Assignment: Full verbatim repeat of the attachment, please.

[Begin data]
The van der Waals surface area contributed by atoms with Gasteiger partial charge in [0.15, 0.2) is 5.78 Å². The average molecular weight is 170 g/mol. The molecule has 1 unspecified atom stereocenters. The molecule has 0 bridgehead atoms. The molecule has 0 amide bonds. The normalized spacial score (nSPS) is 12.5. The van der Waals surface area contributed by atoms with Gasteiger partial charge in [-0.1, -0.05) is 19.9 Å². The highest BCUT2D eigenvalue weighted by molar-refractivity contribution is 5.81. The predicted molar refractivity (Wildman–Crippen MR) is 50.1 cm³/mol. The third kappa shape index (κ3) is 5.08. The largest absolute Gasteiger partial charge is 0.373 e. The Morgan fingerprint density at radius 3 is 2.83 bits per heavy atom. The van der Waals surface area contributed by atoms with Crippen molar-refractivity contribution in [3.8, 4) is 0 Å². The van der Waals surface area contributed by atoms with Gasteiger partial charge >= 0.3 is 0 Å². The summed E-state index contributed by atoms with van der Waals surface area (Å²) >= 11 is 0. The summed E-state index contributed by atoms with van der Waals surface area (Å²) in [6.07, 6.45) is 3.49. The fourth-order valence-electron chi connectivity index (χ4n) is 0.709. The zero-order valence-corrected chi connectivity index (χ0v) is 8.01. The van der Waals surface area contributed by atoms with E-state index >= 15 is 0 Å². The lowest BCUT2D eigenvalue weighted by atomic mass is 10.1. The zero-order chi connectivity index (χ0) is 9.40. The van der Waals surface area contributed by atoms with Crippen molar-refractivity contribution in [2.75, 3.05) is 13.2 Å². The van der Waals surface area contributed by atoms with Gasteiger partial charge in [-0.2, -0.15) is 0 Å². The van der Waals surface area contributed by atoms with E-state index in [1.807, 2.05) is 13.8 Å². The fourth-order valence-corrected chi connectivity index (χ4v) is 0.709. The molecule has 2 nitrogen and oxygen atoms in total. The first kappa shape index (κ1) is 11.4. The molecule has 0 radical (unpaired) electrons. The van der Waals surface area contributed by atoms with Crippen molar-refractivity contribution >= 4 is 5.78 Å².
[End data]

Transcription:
The van der Waals surface area contributed by atoms with Gasteiger partial charge in [0.15, 0.2) is 5.78 Å². The average molecular weight is 170 g/mol. The molecule has 1 unspecified atom stereocenters. The molecule has 0 bridgehead atoms. The molecule has 0 amide bonds. The normalized spacial score (nSPS) is 12.5. The van der Waals surface area contributed by atoms with Gasteiger partial charge in [-0.1, -0.05) is 19.9 Å². The highest BCUT2D eigenvalue weighted by molar-refractivity contribution is 5.81. The predicted molar refractivity (Wildman–Crippen MR) is 50.1 cm³/mol. The third kappa shape index (κ3) is 5.08. The largest absolute Gasteiger partial charge is 0.373 e. The Morgan fingerprint density at radius 3 is 2.83 bits per heavy atom. The van der Waals surface area contributed by atoms with Crippen molar-refractivity contribution in [3.8, 4) is 0 Å². The van der Waals surface area contributed by atoms with Gasteiger partial charge >= 0.3 is 0 Å². The summed E-state index contributed by atoms with van der Waals surface area (Å²) >= 11 is 0. The summed E-state index contributed by atoms with van der Waals surface area (Å²) in [6.07, 6.45) is 3.49. The fourth-order valence-electron chi connectivity index (χ4n) is 0.709. The zero-order valence-corrected chi connectivity index (χ0v) is 8.01. The van der Waals surface area contributed by atoms with E-state index >= 15 is 0 Å². The lowest BCUT2D eigenvalue weighted by atomic mass is 10.1. The zero-order chi connectivity index (χ0) is 9.40. The van der Waals surface area contributed by atoms with Crippen molar-refractivity contribution in [2.75, 3.05) is 13.2 Å². The van der Waals surface area contributed by atoms with Gasteiger partial charge in [-0.2, -0.15) is 0 Å². The van der Waals surface area contributed by atoms with E-state index in [1.807, 2.05) is 13.8 Å². The fourth-order valence-corrected chi connectivity index (χ4v) is 0.709. The molecule has 2 nitrogen and oxygen atoms in total. The first kappa shape index (κ1) is 11.4. The molecule has 0 radical (unpaired) electrons. The van der Waals surface area contributed by atoms with Crippen molar-refractivity contribution >= 4 is 5.78 Å².